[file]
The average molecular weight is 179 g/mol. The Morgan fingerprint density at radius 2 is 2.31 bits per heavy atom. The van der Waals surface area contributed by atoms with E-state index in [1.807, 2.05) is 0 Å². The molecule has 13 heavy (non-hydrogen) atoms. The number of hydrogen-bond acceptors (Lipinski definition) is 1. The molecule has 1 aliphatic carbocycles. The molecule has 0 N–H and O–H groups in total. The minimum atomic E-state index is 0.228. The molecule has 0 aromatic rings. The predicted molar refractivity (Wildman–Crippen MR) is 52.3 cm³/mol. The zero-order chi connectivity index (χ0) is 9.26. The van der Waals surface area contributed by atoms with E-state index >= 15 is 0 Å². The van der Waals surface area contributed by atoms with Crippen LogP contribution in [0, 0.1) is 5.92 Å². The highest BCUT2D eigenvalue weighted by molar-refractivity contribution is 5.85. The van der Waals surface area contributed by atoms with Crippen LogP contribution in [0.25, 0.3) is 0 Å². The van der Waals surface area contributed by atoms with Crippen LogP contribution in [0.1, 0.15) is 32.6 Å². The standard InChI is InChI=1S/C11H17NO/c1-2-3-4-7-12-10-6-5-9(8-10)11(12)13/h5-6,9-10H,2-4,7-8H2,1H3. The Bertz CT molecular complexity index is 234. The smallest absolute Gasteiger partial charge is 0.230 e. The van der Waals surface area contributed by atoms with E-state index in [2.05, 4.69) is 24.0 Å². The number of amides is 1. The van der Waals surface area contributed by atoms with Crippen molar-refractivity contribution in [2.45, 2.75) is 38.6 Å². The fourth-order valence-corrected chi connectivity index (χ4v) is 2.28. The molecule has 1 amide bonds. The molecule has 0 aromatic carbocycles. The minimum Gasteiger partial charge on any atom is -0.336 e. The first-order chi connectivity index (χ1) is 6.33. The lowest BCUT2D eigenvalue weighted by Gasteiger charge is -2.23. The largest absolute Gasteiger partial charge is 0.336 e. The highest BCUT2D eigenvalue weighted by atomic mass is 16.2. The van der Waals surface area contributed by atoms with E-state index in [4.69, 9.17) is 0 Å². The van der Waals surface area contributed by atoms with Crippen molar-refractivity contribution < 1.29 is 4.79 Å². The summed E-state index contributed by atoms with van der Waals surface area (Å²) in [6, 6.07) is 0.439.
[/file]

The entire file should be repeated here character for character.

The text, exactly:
The average molecular weight is 179 g/mol. The Morgan fingerprint density at radius 2 is 2.31 bits per heavy atom. The van der Waals surface area contributed by atoms with E-state index in [1.807, 2.05) is 0 Å². The molecule has 13 heavy (non-hydrogen) atoms. The number of hydrogen-bond acceptors (Lipinski definition) is 1. The molecule has 1 aliphatic carbocycles. The molecule has 0 N–H and O–H groups in total. The minimum atomic E-state index is 0.228. The molecule has 0 aromatic rings. The predicted molar refractivity (Wildman–Crippen MR) is 52.3 cm³/mol. The zero-order chi connectivity index (χ0) is 9.26. The van der Waals surface area contributed by atoms with E-state index >= 15 is 0 Å². The van der Waals surface area contributed by atoms with Crippen LogP contribution in [0, 0.1) is 5.92 Å². The highest BCUT2D eigenvalue weighted by molar-refractivity contribution is 5.85. The van der Waals surface area contributed by atoms with Crippen LogP contribution in [0.25, 0.3) is 0 Å². The van der Waals surface area contributed by atoms with Crippen LogP contribution in [0.1, 0.15) is 32.6 Å². The standard InChI is InChI=1S/C11H17NO/c1-2-3-4-7-12-10-6-5-9(8-10)11(12)13/h5-6,9-10H,2-4,7-8H2,1H3. The Bertz CT molecular complexity index is 234. The smallest absolute Gasteiger partial charge is 0.230 e. The van der Waals surface area contributed by atoms with E-state index in [2.05, 4.69) is 24.0 Å². The number of amides is 1. The van der Waals surface area contributed by atoms with Crippen molar-refractivity contribution in [2.45, 2.75) is 38.6 Å². The fourth-order valence-corrected chi connectivity index (χ4v) is 2.28. The molecule has 1 amide bonds. The molecule has 0 aromatic carbocycles. The minimum Gasteiger partial charge on any atom is -0.336 e. The first-order chi connectivity index (χ1) is 6.33. The lowest BCUT2D eigenvalue weighted by Gasteiger charge is -2.23. The largest absolute Gasteiger partial charge is 0.336 e. The highest BCUT2D eigenvalue weighted by atomic mass is 16.2. The van der Waals surface area contributed by atoms with E-state index in [4.69, 9.17) is 0 Å². The van der Waals surface area contributed by atoms with Crippen molar-refractivity contribution < 1.29 is 4.79 Å². The summed E-state index contributed by atoms with van der Waals surface area (Å²) in [6, 6.07) is 0.439.